Tuesday, August 09, 2022 | Muharram 10, 1444 H
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EDITOR IN CHIEF- ABDULLAH BIN SALIM AL SHUEILI

A shift in social behaviour

The “I don’t get it, I’m not interested” approach to news disengagement.


News avoidance is on the rise. There are many reasons for such a shift in social behaviour, one of which is a lack of trust. The mistrust stems from political, business, and other interested parties interfering in the news context. So, it is not surprising that the 'avoiders' are mostly among the young people.


Two other reasons for news avoidance relate to a significant disparity in income and education. If one cannot understand the news, or there are other priorities rather than reading about glossy summits, then, social media can provide quick and entertaining information according to the person’s social and economic status. TikTok and Instagram are doing a great job in holding on the attention of those 18-24 years old.


Who can blame the less educated or young people when the world is turning upside down with no clear direction? This avoidance could also be a result of the dramatic changes that are happening around us while creating political apathy and reluctance to disagreement.


Looking back to understand today’s world we need to re-visit some events from the past. One of them is the 1992 Rio Earth Summit. It had its objective to reconcile economic development with the protection of the environment. It was the largest earth summit with 117 heads of state and representatives of 178 nations. They all have committed to the cause — they all promised. What have they delivered? The Brazilian Amazon deforestation this 2022 has exceeded its own record of area destroyed.


From the pledges to protect the environment for future generations, we see forests, rivers, oceans and natural habitats being destroyed. The pledges had all fallen short of realisation. Where is the money for these pledges gone?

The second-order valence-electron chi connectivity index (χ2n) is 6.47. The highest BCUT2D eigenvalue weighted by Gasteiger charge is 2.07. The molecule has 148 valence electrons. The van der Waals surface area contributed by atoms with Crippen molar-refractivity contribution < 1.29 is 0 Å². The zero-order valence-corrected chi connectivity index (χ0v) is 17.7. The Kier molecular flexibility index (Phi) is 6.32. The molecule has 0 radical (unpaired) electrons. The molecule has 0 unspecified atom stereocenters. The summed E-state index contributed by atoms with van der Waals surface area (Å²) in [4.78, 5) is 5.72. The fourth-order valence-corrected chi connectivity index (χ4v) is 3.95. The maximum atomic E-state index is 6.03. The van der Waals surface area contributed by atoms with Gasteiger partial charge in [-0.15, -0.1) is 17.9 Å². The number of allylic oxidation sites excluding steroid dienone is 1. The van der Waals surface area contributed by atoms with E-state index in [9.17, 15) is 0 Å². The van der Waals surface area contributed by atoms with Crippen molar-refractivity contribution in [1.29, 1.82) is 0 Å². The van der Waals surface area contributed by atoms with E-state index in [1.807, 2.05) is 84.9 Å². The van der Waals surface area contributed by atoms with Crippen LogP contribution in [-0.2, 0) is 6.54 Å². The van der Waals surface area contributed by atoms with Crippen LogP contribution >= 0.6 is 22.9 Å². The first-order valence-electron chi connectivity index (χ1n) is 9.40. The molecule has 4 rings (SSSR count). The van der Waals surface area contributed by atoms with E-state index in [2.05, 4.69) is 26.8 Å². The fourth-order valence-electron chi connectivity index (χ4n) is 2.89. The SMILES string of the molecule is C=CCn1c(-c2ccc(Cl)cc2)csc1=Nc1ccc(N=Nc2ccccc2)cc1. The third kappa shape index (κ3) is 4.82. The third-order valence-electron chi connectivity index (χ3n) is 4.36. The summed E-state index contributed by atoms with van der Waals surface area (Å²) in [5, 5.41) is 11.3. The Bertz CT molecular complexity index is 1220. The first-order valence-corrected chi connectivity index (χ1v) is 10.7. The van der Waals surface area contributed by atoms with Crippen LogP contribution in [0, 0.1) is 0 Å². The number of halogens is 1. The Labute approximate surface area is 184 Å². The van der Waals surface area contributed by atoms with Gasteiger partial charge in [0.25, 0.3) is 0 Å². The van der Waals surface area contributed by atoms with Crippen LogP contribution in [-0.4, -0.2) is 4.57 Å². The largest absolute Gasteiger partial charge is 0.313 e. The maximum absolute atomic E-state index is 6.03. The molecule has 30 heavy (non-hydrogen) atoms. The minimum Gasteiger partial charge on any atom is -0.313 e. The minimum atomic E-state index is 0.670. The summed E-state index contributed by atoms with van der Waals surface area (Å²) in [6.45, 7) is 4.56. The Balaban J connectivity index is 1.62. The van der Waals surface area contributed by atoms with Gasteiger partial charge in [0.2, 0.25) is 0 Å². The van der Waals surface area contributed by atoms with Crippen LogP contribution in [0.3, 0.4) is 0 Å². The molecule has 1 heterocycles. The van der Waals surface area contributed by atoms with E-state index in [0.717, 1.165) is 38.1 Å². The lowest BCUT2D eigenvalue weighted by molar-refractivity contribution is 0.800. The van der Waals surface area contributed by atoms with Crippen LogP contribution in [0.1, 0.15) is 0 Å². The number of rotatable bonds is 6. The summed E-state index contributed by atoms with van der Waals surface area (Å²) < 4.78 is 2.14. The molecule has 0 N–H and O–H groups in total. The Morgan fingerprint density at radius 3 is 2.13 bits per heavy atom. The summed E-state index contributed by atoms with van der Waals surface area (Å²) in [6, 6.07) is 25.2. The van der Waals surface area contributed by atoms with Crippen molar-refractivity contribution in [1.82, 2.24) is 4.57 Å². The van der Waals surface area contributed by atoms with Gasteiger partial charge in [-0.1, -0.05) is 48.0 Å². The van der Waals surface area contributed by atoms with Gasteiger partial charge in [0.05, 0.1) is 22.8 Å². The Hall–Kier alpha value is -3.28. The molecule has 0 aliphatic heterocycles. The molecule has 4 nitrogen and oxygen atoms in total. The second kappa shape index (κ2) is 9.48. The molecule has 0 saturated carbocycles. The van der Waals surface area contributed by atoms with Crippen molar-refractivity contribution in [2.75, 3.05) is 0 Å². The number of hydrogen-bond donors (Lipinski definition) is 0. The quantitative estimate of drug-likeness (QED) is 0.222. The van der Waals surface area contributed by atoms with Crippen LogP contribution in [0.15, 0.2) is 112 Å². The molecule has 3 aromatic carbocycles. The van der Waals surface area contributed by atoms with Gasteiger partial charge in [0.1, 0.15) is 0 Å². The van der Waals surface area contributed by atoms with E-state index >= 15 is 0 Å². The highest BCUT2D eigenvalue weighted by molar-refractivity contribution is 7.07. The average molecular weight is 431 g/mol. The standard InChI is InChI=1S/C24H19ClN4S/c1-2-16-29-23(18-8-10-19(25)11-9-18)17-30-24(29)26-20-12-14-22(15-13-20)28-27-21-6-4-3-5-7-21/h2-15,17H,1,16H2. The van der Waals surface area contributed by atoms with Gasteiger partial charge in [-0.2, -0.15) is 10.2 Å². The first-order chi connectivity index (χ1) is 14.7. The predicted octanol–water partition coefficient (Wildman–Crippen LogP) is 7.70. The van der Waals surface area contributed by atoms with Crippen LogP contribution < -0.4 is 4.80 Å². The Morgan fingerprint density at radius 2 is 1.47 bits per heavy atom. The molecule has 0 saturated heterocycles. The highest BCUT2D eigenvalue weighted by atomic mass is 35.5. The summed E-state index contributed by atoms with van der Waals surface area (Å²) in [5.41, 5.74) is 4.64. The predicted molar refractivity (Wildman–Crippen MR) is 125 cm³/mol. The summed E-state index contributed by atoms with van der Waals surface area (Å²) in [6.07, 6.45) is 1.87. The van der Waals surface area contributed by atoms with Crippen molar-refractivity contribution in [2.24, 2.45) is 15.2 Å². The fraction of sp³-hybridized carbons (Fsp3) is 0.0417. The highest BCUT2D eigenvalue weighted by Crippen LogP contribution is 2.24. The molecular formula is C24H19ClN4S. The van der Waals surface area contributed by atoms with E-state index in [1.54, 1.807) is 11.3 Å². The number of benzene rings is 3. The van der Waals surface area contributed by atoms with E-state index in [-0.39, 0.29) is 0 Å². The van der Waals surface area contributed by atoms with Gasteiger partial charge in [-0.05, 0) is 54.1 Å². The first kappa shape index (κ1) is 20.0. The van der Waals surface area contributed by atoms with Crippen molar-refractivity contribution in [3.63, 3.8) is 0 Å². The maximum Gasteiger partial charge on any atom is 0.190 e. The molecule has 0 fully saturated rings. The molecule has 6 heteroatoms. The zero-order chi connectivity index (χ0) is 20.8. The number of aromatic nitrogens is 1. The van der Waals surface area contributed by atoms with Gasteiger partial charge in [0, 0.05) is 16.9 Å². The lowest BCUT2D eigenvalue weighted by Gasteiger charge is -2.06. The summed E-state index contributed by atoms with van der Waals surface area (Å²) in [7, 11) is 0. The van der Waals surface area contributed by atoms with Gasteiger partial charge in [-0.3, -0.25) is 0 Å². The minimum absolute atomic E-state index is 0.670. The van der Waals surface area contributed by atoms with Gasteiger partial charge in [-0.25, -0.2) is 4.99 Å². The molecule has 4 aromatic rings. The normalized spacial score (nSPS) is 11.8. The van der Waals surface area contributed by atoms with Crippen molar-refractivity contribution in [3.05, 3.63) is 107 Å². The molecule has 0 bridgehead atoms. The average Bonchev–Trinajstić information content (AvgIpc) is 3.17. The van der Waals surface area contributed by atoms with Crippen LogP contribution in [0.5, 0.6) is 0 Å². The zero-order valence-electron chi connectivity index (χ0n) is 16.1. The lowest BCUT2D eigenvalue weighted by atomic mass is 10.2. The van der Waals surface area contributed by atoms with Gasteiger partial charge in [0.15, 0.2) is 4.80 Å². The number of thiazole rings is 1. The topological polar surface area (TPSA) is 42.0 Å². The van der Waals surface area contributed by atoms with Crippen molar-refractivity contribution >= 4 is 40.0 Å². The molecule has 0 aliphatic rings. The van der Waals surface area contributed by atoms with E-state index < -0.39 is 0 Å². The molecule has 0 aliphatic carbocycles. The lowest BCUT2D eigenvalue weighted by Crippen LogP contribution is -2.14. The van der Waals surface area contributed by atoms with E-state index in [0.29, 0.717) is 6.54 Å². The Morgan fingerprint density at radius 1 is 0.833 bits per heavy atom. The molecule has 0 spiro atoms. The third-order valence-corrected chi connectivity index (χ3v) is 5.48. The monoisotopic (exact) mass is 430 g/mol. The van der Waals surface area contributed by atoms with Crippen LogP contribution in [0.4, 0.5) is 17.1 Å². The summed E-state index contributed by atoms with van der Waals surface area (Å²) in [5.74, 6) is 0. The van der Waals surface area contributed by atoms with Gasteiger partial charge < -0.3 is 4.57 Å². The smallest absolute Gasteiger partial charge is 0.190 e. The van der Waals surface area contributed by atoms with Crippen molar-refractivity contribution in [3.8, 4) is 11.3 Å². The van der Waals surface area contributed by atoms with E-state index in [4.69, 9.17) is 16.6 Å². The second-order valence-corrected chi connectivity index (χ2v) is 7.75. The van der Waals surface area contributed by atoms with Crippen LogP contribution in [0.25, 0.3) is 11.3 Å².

Again, in less than one year, 100 world leaders signed an agreement in Scotland to halt deforestation by 2030. But let’s s refresh our minds, in 2014, in New York, more than 200 government, private sector and civil society organisations signed a declaration calling for a halving of deforestation rates by 2020, and a complete halt by 2030. Instead, deforestation remains rampant worldwide.


Meanwhile, global poverty is increasing — possibly due to misplaced priorities. The rising of food prices and living costs contribute to people falling into life-threatening poverty, or having to choose between extreme priorities. As if there weren't enough depressing reminders, previously eradicated diseases are making a comeback. Gold and diamond mining and smuggling practices have been well registered and analysed — full stop. Territorial invasions are being normalised. Radicalisation, both political and religious, is on the rise. People are being milked on several fronts, and the gaps are widening. Politicians, business groups, and lawmakers act like little gods — as if they are immune to explaining their actions to their societies. They bet on our short-term memory.


With so much going on almost simultaneously, those with a vested interest will keep the media as a public relations exercise. The educated ask questions, but don’t receive adequate responses. The wealthy pay for high quality information — paywall! Persuading younger people to pay for online news is a critical issue because they would rather consider saving for more essential things.


Then, it is not surprising that there are people who choose to be ignorant of what is happening in the world, they are the intentional news avoiders. Within the half empty or the half full approach, social media can fill their interest with parodies on TikTok and visual designs on Instagram. While people argue online about futilities other larger and more profitable interests are shielded from speculations and explanations. The result is a less informed and engaged society, a more polarised news environment and new trends on cultures of news consumption.


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